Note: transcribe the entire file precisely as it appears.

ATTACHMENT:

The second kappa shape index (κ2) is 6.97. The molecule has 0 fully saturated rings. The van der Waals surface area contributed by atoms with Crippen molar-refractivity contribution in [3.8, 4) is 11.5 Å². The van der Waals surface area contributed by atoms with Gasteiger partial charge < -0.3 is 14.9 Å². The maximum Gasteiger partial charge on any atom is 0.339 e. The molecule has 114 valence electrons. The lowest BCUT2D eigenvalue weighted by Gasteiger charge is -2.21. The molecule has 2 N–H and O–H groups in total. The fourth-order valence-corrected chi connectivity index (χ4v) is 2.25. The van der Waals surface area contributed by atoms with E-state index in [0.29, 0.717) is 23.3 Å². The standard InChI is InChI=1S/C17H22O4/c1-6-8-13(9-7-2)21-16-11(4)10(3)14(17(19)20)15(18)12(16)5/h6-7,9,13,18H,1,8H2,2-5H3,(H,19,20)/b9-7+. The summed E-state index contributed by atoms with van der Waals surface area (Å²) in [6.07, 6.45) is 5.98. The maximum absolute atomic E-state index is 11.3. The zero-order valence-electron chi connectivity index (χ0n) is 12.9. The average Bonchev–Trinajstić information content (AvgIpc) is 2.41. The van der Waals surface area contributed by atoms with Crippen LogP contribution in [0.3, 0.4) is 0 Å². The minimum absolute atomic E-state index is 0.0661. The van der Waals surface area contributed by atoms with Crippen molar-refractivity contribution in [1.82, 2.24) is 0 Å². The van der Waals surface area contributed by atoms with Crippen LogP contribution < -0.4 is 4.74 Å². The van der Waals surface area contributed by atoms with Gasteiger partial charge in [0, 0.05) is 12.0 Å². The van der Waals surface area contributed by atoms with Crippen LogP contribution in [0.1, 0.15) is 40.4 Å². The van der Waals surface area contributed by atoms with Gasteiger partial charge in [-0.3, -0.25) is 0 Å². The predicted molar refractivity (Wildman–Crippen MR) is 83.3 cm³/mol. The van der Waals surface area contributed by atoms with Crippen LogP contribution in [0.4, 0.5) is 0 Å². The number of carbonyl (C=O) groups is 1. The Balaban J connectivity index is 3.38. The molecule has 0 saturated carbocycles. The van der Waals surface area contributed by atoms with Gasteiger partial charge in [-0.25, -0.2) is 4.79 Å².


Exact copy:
The second kappa shape index (κ2) is 6.97. The molecule has 0 fully saturated rings. The van der Waals surface area contributed by atoms with Crippen molar-refractivity contribution in [3.8, 4) is 11.5 Å². The van der Waals surface area contributed by atoms with Gasteiger partial charge < -0.3 is 14.9 Å². The maximum Gasteiger partial charge on any atom is 0.339 e. The molecule has 114 valence electrons. The lowest BCUT2D eigenvalue weighted by Gasteiger charge is -2.21. The molecule has 2 N–H and O–H groups in total. The fourth-order valence-corrected chi connectivity index (χ4v) is 2.25. The van der Waals surface area contributed by atoms with E-state index in [0.29, 0.717) is 23.3 Å². The standard InChI is InChI=1S/C17H22O4/c1-6-8-13(9-7-2)21-16-11(4)10(3)14(17(19)20)15(18)12(16)5/h6-7,9,13,18H,1,8H2,2-5H3,(H,19,20)/b9-7+. The summed E-state index contributed by atoms with van der Waals surface area (Å²) in [6.07, 6.45) is 5.98. The maximum absolute atomic E-state index is 11.3. The zero-order valence-electron chi connectivity index (χ0n) is 12.9. The average Bonchev–Trinajstić information content (AvgIpc) is 2.41. The van der Waals surface area contributed by atoms with Crippen LogP contribution in [0.3, 0.4) is 0 Å². The minimum absolute atomic E-state index is 0.0661. The van der Waals surface area contributed by atoms with Crippen molar-refractivity contribution in [1.82, 2.24) is 0 Å². The van der Waals surface area contributed by atoms with Crippen LogP contribution < -0.4 is 4.74 Å². The van der Waals surface area contributed by atoms with Gasteiger partial charge in [0, 0.05) is 12.0 Å². The van der Waals surface area contributed by atoms with Crippen LogP contribution in [0.1, 0.15) is 40.4 Å². The van der Waals surface area contributed by atoms with Gasteiger partial charge in [-0.3, -0.25) is 0 Å². The predicted molar refractivity (Wildman–Crippen MR) is 83.3 cm³/mol. The van der Waals surface area contributed by atoms with Crippen LogP contribution in [0.4, 0.5) is 0 Å². The number of carbonyl (C=O) groups is 1. The Balaban J connectivity index is 3.38. The molecule has 0 saturated carbocycles. The van der Waals surface area contributed by atoms with Gasteiger partial charge in [-0.25, -0.2) is 4.79 Å².